There are a number of different bypass protein brands for ruminants. They are products of different technologies that are available globally; of these the most common is heat treatment. Fox et al. (1970) offers a technology using heat treatment to protect feed protein from degradation by ruminal microorganisms and at the same time remove heat labile growth inhibitors and bitterness of the soy bean without destroying the amino acids. The heat labile growth inhibitors contained within the initial moisture of the raw bean are released into the atmosphere so that the resultant product may be fed directly to livestock upon cooling. However, it is now thought that these heat labile growth inhibitors are deactivated by cooking and denaturing rather than evaporating them. Heat treatment reduces degradability by reducing protein solubility and by blocking sites of enzyme attack through temperature-induced chemical reactions between components of the feed. However, heat treatments to protect feed protein is a very sensitive reaction. It is now known that too little heat provides very little protection to the feed protein while too much heat creates advanced Maillard reactions that render the treated protein indigestible in the post-rumen tract. It has also been demonstrated that both cooking at high temperature and cooking for a long duration has a detrimental effect on the digestibility of the protein. Whereas, this is not so for the browning reaction employed in the production of the soy based and rapeseed based protein, as the oil seed meal/reducing sugar mix, is processed at a gentle controlled heat for a short regulated duration and pH. When this technology is applied to the oil seed extraction process, no addition heat is used other than that already present for the solvent extraction process, providing a rumen protected bypass protein with consistent UDP8 vales >80% and digestibility the same as that of soybean meal/rapeseed meal.
Amino acid ratio
It is thought that the best rumen bypass protein is one that provides amino acids (building blocks of protein) in a ratio that when combined with microbial protein and other by-pass proteins are the most similar to the ratio in milk or meat. Lapierre et al. (2011) states that in practice and with increasing research on amino acid nutrition, Lysine (Lys) and Methionine (Met) appeared to be the two first-limiting amino acids in typical diets from North America and similar recommendations for these two amino acids were proposed in the mid-90s from the laboratories of Rulquin et al. (1993) and Schwab (1996). The most recent Nutrient Requirements of Dairy Cattle (NRC, 2001), using a similar methodological approach to Rulquin et al. (1993) but with an updated database, determined that Lys and Met should represent respectively 7.08% and 2.35% of metabolisable protein (MP) supply for maximal yield of milk protein, close to the recommendations of 7.3% and 2.5% of protein digestible in the intestine (PDI) estimated by Rulquin et al. (1993). These values have since been slightly adjusted using the final version of the NRC model to predict concentrations of Lys and Met in MP (Schwab et al., 2009), with a further update and expanded database to 6.95% and 2.38% MP for Lys and Met, respectively (Whitehouse et al., 2010). The addition of the soy based protein** will provide 60 to 70% of these two limiting amino acids, where as with some heat treatments this is found to be a lot less.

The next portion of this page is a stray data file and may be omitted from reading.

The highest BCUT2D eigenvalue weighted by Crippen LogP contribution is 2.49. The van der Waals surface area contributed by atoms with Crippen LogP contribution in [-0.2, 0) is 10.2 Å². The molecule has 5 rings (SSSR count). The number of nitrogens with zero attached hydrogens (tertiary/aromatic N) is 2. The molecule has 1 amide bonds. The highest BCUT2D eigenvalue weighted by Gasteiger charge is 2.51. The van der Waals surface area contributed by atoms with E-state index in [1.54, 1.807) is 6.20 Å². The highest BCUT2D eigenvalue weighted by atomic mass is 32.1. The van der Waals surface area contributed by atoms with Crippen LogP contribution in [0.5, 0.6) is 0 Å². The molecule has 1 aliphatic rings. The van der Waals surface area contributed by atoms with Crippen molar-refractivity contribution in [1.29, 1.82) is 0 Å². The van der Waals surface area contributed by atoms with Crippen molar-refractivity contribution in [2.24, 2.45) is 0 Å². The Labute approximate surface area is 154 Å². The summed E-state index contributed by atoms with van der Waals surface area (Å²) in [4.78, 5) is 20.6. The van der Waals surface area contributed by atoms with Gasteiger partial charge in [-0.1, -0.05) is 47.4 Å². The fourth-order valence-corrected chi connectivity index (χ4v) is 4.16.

It is the author’s view that both the technologies to produce the soy based protein and the rapeseed based protein enhance the bio availability of the nutrients in oil seed meals, in particular the limiting amino acids Lysine and Methionine. It is the customer that will ultimately decide the most cost effective product for their herd. However, when choosing a rumen protected protein, consideration should be given to the unit cost of available and digestible undegraded protein based on the purchase price and published national feeding tables. Additionally, the nutritional consistency of received consignments, which in the author’s experience, can be questionable for heat treatments employing multiple cooking processes or high temperature and sheer. This also applies to browning reactions utilising a low reactive reducing sugar.